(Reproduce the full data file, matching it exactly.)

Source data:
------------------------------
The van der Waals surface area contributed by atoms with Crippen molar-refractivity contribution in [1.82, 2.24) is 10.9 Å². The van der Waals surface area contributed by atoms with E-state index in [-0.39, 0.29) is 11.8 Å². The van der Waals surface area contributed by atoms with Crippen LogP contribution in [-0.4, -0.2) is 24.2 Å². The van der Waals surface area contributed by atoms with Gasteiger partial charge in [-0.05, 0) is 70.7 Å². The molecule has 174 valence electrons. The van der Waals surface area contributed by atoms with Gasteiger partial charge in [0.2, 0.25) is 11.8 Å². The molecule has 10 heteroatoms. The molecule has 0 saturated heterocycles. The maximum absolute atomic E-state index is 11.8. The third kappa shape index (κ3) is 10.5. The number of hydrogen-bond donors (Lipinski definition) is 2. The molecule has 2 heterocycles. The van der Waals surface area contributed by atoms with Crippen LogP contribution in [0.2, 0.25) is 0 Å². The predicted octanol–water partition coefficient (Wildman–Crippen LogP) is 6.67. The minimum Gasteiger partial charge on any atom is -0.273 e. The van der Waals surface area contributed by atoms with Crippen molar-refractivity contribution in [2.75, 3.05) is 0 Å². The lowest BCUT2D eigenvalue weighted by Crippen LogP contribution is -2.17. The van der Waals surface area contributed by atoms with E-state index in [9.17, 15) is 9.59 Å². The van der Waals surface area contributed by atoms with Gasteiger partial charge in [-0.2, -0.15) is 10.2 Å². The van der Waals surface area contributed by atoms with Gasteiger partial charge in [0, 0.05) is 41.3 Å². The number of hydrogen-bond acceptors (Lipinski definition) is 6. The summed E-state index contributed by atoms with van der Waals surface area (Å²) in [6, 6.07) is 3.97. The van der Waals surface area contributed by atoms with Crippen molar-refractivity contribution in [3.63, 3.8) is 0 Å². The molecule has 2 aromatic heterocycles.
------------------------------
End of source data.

The van der Waals surface area contributed by atoms with Crippen molar-refractivity contribution in [1.82, 2.24) is 10.9 Å². The van der Waals surface area contributed by atoms with E-state index in [-0.39, 0.29) is 11.8 Å². The van der Waals surface area contributed by atoms with Crippen LogP contribution in [-0.4, -0.2) is 24.2 Å². The van der Waals surface area contributed by atoms with Gasteiger partial charge in [-0.05, 0) is 70.7 Å². The molecule has 174 valence electrons. The van der Waals surface area contributed by atoms with Gasteiger partial charge in [0.2, 0.25) is 11.8 Å². The molecule has 10 heteroatoms. The molecule has 0 saturated heterocycles. The maximum absolute atomic E-state index is 11.8. The third kappa shape index (κ3) is 10.5. The number of hydrogen-bond donors (Lipinski definition) is 2. The molecule has 2 heterocycles. The van der Waals surface area contributed by atoms with Crippen LogP contribution in [0.2, 0.25) is 0 Å². The predicted octanol–water partition coefficient (Wildman–Crippen LogP) is 6.67. The minimum Gasteiger partial charge on any atom is -0.273 e. The van der Waals surface area contributed by atoms with Crippen molar-refractivity contribution in [2.75, 3.05) is 0 Å². The lowest BCUT2D eigenvalue weighted by Crippen LogP contribution is -2.17. The van der Waals surface area contributed by atoms with E-state index in [9.17, 15) is 9.59 Å². The van der Waals surface area contributed by atoms with Gasteiger partial charge in [-0.2, -0.15) is 10.2 Å². The van der Waals surface area contributed by atoms with Gasteiger partial charge in [0, 0.05) is 41.3 Å². The number of hydrogen-bond acceptors (Lipinski definition) is 6. The summed E-state index contributed by atoms with van der Waals surface area (Å²) in [6, 6.07) is 3.97. The van der Waals surface area contributed by atoms with Crippen molar-refractivity contribution in [3.63, 3.8) is 0 Å². The molecule has 2 aromatic heterocycles.